Take the title of his book: “everyone’s a aliebn when ur a aliebn too.”

Aside from the more common shorthands, like “ur” for “your,” there’s an extra “b” in the word “alien.”

“A lot of the times when he’s adding an additional letter, that letter is a ‘b’ or an "m,"" McCulloch said.

In his style guide, Sun says that those letters are chosen because they’re adjacent to “n” on the keyboard — he said that he wants to emulate the “clumsy, fat fingers phenomenon” of trying to type on smartphones. But there’s something else about them, too.

“‘N’ is way more of a common letter than ‘m’ or “b,”” Sun said. “You’re not primed to seeing those letters as much, and it makes you slow down. It’s a cute letter, and often a silent letter, too.”  

McCulloch also notes that “b” and “m” are what’s known as bilabials in linguistics — letters that are made by putting the lips together. Whether or not we pronounce the “b” in “aliebn” out loud, there’s something inherently appealing about bilabials.

“There’s something cute about those letters,” McCulloch said. “I think those are kind of cute because those are some of the first sounds that babies make, ‘ba-ba-ba.’ Not everyone pronounces it, but we may still have that connotation of it being a cute sound.”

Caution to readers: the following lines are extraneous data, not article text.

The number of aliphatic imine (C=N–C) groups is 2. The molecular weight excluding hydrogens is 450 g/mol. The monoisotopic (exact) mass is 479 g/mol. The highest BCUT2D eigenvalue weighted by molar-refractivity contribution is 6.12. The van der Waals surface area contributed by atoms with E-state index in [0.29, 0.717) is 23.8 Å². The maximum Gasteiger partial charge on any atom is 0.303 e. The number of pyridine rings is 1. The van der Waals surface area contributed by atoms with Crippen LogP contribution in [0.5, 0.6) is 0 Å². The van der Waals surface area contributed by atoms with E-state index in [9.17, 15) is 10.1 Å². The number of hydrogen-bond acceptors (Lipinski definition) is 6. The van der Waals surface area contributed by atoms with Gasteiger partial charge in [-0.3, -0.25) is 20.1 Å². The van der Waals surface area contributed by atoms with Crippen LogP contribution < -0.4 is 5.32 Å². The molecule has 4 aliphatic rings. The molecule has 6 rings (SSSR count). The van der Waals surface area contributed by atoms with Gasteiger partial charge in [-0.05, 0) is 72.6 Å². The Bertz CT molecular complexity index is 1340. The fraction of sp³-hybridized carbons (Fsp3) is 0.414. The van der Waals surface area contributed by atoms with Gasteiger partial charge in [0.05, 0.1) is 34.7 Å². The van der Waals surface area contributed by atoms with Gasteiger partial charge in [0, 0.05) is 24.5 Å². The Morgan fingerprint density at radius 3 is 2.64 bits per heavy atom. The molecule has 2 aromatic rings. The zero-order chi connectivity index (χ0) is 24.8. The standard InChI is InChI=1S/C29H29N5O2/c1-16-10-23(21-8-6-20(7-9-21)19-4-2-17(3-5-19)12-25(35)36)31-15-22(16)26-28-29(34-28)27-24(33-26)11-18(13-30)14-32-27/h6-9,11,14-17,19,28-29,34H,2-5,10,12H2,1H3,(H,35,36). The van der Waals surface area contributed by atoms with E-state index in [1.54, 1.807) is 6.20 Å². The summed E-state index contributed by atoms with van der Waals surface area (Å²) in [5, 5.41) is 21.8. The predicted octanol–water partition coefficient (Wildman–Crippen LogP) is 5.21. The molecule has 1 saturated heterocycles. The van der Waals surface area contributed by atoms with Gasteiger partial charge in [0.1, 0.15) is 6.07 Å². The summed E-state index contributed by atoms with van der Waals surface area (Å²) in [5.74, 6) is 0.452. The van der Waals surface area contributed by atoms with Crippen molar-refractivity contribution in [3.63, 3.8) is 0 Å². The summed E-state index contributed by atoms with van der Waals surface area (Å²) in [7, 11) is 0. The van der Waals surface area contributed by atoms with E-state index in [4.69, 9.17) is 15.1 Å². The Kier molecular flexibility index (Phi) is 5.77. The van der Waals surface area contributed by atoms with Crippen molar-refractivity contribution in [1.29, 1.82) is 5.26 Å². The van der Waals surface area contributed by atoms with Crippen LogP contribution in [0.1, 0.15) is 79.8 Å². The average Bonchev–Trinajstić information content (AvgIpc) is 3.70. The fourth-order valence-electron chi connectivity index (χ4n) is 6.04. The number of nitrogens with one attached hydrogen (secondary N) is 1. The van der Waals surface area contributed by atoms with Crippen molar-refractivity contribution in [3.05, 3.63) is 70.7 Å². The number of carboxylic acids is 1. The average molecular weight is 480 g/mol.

Another “classic Jomny Sun tweet,” according to McCulloch, is one about an astronaut, where he exaggerates the space between certain letters: "i just want to go home" said the astronaut. "so come home" said ground control. "s o  c o m e  h o m e" said the voice from the stars.”

It was shared more than 17,000 times and liked more than 28,000 times.

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“I love spacing,” said McCulloch. “I kind of read it as slower or more ominous or looming sometimes. I think there’s a kind of vastness in the space between all the letters, in that final ‘so come home.’”

Repeating the last letters in a word, which is what people tend to usually do to emphasize something, has a different effect than spacing letters out. It comes across less like whining, and more serious.

“Repeated letters are an emotional kind of repetition. Spaced out letters are not an emotional kind of lengthening,” McCulloch said.

In all his tweets and text, Sun writes in lowercase, and adopts some common internet shorthands — “ur” instead of “your,” for example.  

But he’s also careful not to rely on too many shorthand text conventions, something he had to note to his editor in his style guide.